Wednesday, March 24, 2010

"The Girl in the Halo" BAD MONKEY Curtis Smith

BAD MONKEY is a collection of images and emotion. Each theme settles itself in a reader's subconscious, requiring one to ask questions of one's own impulses and prejudices. Curtis Smith requires a great commitment from his reader, and no story better exemplifies this commitment than the first, "The Girl in the Halo."

A summary of "The Girl in the Halo" is a difficult one to offer. The tale is a kind of test. To give you the plot is to infect your own reaction to Smith's images. As the story begins, Smith creates an image of a house, and a life, falling in on itself. Dangling wires and a rickety foundation are as perilous as the protagonist's future. The reader at once pities this boy, and Smith takes advantage of that pity to test our prejudices. As much as we may pity this boy with the world against him, you cannot help but judge him in the end.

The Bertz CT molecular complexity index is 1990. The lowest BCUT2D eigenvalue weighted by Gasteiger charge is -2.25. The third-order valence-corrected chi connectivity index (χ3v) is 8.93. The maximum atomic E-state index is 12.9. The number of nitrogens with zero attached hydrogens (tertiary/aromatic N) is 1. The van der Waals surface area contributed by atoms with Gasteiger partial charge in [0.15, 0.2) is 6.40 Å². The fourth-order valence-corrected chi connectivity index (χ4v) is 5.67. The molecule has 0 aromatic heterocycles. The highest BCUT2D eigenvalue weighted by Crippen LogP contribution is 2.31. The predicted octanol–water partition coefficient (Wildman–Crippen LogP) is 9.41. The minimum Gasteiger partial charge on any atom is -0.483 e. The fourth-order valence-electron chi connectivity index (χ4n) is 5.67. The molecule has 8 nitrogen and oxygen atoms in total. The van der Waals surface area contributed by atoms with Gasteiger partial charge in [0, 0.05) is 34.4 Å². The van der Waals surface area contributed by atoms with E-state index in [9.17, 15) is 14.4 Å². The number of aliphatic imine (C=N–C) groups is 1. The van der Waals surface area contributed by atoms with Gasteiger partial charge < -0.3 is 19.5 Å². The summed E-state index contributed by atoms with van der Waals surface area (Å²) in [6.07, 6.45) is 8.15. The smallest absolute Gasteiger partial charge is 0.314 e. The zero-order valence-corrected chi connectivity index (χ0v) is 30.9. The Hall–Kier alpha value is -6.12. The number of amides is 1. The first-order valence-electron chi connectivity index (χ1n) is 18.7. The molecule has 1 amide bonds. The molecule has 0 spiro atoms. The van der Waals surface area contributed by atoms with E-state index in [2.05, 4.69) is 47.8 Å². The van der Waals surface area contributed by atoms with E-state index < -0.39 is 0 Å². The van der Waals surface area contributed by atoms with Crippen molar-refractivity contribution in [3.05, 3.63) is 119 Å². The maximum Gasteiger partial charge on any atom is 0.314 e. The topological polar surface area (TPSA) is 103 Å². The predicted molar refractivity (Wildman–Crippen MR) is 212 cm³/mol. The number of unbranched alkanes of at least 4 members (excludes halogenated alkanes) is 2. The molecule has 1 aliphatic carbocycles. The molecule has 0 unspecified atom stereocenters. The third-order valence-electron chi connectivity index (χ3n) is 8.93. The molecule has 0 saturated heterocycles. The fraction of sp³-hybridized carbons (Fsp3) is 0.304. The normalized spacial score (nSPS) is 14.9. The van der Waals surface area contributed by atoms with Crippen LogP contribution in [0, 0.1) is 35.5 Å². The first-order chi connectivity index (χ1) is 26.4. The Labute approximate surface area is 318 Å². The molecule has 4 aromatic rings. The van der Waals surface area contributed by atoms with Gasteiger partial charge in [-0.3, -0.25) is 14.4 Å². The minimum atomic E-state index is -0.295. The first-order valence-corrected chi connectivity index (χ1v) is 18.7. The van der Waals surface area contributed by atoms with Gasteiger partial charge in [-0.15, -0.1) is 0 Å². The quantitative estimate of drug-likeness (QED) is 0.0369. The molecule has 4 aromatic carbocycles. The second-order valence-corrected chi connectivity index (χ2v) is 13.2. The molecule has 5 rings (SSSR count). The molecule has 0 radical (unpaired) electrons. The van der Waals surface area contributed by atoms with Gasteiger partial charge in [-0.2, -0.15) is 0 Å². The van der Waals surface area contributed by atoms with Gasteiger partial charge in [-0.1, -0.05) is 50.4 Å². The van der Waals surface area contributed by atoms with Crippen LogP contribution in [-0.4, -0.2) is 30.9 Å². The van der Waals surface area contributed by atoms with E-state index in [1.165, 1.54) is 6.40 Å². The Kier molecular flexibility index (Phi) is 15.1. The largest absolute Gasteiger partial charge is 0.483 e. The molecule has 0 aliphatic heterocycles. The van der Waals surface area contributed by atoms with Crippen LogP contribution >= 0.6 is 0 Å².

Is a boy who cannot bring himself to end the life of his late father's cancerous dog capable of committing a heinous murder? This same boy who cares for his invalid mother and struggles to keep a home together as best as a boy can. What does that say about the reader to suspect him of such a crime? What does that say of the boy to harbor such dark impulses?

Smith's destitute protagonist is juxtaposed with a heartbreaking image on the late news. A young girl is missing and as the broadcaster beseeches the small town for any information, images of her purity and privilege flash on the screen. Throughout the story circumstantial evidence collides with a reader's judgement to cast suspicion on the boy, this boy we once pitied. Now we notice his dilapidated truck, his tattered sneakers, his condemnable house, his crazy mother, and we use the superficial to condemn him.

The second person narrator only serves to inject the reader further. I felt guilty at the conclusion. I've thought often of what my own suspicion says about my Self. Curtis Smith has gotten in my head. He may even be judging me.

Monday, January 18, 2010

"Letter from Birmingham Jail" Dr. Martin Luther King, Jr.

I do not remember the first time I heard Dr. Martin Luther King Jr. say, "I Have a Dream..." I confess every time I hear it, it rings with the resonance and song of a poem. Dr. King's passion and determination and belief possess the rhythm and cadence, transforming his words from a speech to an oration.